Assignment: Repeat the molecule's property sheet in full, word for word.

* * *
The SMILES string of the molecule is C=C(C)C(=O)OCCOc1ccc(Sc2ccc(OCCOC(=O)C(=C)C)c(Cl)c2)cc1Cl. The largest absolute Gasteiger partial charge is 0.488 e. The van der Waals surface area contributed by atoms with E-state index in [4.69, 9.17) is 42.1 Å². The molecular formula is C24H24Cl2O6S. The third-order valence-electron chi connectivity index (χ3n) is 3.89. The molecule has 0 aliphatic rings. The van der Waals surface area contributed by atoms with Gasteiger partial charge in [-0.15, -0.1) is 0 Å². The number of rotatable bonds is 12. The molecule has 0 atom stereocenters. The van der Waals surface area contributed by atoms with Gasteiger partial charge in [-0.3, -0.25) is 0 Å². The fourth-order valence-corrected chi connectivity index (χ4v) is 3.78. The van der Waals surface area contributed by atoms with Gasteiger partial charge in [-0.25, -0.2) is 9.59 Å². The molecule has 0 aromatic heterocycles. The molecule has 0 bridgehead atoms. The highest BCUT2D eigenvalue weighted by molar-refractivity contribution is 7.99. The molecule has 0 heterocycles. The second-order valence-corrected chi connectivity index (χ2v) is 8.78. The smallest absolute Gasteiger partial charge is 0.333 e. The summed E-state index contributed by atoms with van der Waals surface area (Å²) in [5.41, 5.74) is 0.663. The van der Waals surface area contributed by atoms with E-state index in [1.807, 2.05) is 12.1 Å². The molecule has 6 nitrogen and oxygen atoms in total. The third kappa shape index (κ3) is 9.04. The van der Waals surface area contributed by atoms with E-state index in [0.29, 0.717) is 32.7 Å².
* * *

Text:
The SMILES string of the molecule is C=C(C)C(=O)OCCOc1ccc(Sc2ccc(OCCOC(=O)C(=C)C)c(Cl)c2)cc1Cl. The largest absolute Gasteiger partial charge is 0.488 e. The van der Waals surface area contributed by atoms with E-state index in [4.69, 9.17) is 42.1 Å². The molecular formula is C24H24Cl2O6S. The third-order valence-electron chi connectivity index (χ3n) is 3.89. The molecule has 0 aliphatic rings. The van der Waals surface area contributed by atoms with Gasteiger partial charge in [-0.15, -0.1) is 0 Å². The number of rotatable bonds is 12. The molecule has 0 atom stereocenters. The van der Waals surface area contributed by atoms with Gasteiger partial charge in [-0.3, -0.25) is 0 Å². The fourth-order valence-corrected chi connectivity index (χ4v) is 3.78. The van der Waals surface area contributed by atoms with Gasteiger partial charge in [-0.25, -0.2) is 9.59 Å². The molecule has 0 aromatic heterocycles. The molecule has 0 bridgehead atoms. The highest BCUT2D eigenvalue weighted by molar-refractivity contribution is 7.99. The molecule has 0 heterocycles. The second-order valence-corrected chi connectivity index (χ2v) is 8.78. The smallest absolute Gasteiger partial charge is 0.333 e. The summed E-state index contributed by atoms with van der Waals surface area (Å²) in [5.41, 5.74) is 0.663. The van der Waals surface area contributed by atoms with E-state index in [1.807, 2.05) is 12.1 Å². The molecule has 6 nitrogen and oxygen atoms in total. The third kappa shape index (κ3) is 9.04. The van der Waals surface area contributed by atoms with E-state index in [0.29, 0.717) is 32.7 Å².